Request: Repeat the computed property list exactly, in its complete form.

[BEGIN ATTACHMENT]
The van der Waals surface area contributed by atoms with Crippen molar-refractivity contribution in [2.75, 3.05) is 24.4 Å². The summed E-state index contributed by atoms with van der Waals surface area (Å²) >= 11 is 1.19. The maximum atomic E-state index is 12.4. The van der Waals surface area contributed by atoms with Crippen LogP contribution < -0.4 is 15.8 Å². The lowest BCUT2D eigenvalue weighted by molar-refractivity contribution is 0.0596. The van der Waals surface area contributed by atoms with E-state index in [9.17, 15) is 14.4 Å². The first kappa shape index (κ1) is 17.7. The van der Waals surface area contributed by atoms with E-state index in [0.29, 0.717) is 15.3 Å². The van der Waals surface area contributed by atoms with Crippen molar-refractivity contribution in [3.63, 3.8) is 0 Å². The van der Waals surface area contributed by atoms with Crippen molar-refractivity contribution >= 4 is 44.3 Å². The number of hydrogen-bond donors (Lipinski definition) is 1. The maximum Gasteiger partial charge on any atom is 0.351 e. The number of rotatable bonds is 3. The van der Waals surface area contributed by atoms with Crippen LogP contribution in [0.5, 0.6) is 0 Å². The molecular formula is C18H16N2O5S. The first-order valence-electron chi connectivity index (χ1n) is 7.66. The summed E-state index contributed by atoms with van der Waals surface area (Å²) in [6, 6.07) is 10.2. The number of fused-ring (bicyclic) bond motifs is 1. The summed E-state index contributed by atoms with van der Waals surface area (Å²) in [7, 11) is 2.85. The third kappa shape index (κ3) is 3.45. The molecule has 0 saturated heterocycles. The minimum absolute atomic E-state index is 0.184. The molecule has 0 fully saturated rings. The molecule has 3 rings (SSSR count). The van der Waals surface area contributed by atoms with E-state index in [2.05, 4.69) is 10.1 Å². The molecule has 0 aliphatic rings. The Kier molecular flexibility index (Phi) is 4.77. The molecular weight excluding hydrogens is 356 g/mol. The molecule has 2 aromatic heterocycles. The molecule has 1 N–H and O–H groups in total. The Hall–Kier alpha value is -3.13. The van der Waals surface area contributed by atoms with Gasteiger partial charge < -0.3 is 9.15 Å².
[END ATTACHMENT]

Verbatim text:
The van der Waals surface area contributed by atoms with Crippen molar-refractivity contribution in [2.75, 3.05) is 24.4 Å². The summed E-state index contributed by atoms with van der Waals surface area (Å²) >= 11 is 1.19. The maximum atomic E-state index is 12.4. The van der Waals surface area contributed by atoms with Crippen LogP contribution < -0.4 is 15.8 Å². The lowest BCUT2D eigenvalue weighted by molar-refractivity contribution is 0.0596. The van der Waals surface area contributed by atoms with E-state index in [9.17, 15) is 14.4 Å². The first kappa shape index (κ1) is 17.7. The van der Waals surface area contributed by atoms with E-state index in [0.29, 0.717) is 15.3 Å². The van der Waals surface area contributed by atoms with Crippen molar-refractivity contribution in [3.63, 3.8) is 0 Å². The van der Waals surface area contributed by atoms with Crippen molar-refractivity contribution >= 4 is 44.3 Å². The number of hydrogen-bond donors (Lipinski definition) is 1. The maximum Gasteiger partial charge on any atom is 0.351 e. The number of rotatable bonds is 3. The van der Waals surface area contributed by atoms with Crippen LogP contribution in [0.5, 0.6) is 0 Å². The molecular formula is C18H16N2O5S. The first-order valence-electron chi connectivity index (χ1n) is 7.66. The summed E-state index contributed by atoms with van der Waals surface area (Å²) in [6, 6.07) is 10.2. The number of fused-ring (bicyclic) bond motifs is 1. The summed E-state index contributed by atoms with van der Waals surface area (Å²) in [7, 11) is 2.85. The third kappa shape index (κ3) is 3.45. The molecule has 0 saturated heterocycles. The minimum absolute atomic E-state index is 0.184. The molecule has 0 fully saturated rings. The molecule has 3 rings (SSSR count). The van der Waals surface area contributed by atoms with E-state index in [2.05, 4.69) is 10.1 Å². The molecule has 0 aliphatic rings. The Kier molecular flexibility index (Phi) is 4.77. The molecular weight excluding hydrogens is 356 g/mol. The molecule has 2 aromatic heterocycles. The molecule has 1 N–H and O–H groups in total. The Hall–Kier alpha value is -3.13. The van der Waals surface area contributed by atoms with Gasteiger partial charge < -0.3 is 9.15 Å².